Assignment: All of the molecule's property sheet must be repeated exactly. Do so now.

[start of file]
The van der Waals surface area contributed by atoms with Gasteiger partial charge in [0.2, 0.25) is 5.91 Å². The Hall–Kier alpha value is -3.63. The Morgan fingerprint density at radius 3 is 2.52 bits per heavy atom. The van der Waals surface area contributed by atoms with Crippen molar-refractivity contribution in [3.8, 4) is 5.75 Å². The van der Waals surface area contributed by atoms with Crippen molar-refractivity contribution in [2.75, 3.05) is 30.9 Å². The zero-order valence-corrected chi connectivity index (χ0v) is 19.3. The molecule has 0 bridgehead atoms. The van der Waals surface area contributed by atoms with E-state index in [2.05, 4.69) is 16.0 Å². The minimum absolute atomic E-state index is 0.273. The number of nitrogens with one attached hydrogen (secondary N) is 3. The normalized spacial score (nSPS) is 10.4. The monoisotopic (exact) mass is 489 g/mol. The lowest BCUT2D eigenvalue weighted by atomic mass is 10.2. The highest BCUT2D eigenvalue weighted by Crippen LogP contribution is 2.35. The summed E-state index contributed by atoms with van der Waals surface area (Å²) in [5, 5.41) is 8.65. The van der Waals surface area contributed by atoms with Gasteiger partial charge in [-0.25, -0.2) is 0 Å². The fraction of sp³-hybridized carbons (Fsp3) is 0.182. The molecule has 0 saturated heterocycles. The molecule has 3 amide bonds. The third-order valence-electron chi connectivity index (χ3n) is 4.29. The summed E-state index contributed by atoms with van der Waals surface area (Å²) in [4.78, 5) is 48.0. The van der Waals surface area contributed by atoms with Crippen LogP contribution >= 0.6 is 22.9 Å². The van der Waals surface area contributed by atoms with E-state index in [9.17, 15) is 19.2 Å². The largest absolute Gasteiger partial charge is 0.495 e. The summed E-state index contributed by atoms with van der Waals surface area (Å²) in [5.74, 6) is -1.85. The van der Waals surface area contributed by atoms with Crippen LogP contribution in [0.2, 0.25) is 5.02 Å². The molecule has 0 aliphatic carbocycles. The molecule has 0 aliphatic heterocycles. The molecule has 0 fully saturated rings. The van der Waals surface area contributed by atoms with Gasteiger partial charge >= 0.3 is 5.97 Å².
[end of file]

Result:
The van der Waals surface area contributed by atoms with Gasteiger partial charge in [0.2, 0.25) is 5.91 Å². The Hall–Kier alpha value is -3.63. The Morgan fingerprint density at radius 3 is 2.52 bits per heavy atom. The van der Waals surface area contributed by atoms with Crippen molar-refractivity contribution in [3.8, 4) is 5.75 Å². The van der Waals surface area contributed by atoms with Crippen molar-refractivity contribution in [2.75, 3.05) is 30.9 Å². The zero-order valence-corrected chi connectivity index (χ0v) is 19.3. The molecule has 0 bridgehead atoms. The van der Waals surface area contributed by atoms with E-state index in [2.05, 4.69) is 16.0 Å². The minimum absolute atomic E-state index is 0.273. The number of nitrogens with one attached hydrogen (secondary N) is 3. The normalized spacial score (nSPS) is 10.4. The monoisotopic (exact) mass is 489 g/mol. The lowest BCUT2D eigenvalue weighted by atomic mass is 10.2. The highest BCUT2D eigenvalue weighted by Crippen LogP contribution is 2.35. The summed E-state index contributed by atoms with van der Waals surface area (Å²) in [5, 5.41) is 8.65. The van der Waals surface area contributed by atoms with Gasteiger partial charge in [-0.25, -0.2) is 0 Å². The fraction of sp³-hybridized carbons (Fsp3) is 0.182. The molecule has 0 saturated heterocycles. The molecule has 3 amide bonds. The third-order valence-electron chi connectivity index (χ3n) is 4.29. The summed E-state index contributed by atoms with van der Waals surface area (Å²) in [4.78, 5) is 48.0. The van der Waals surface area contributed by atoms with Crippen LogP contribution >= 0.6 is 22.9 Å². The van der Waals surface area contributed by atoms with E-state index in [9.17, 15) is 19.2 Å². The largest absolute Gasteiger partial charge is 0.495 e. The summed E-state index contributed by atoms with van der Waals surface area (Å²) in [5.74, 6) is -1.85. The van der Waals surface area contributed by atoms with Crippen LogP contribution in [0.2, 0.25) is 5.02 Å². The molecule has 0 aliphatic carbocycles. The molecule has 0 aliphatic heterocycles. The molecule has 0 fully saturated rings. The van der Waals surface area contributed by atoms with Gasteiger partial charge >= 0.3 is 5.97 Å².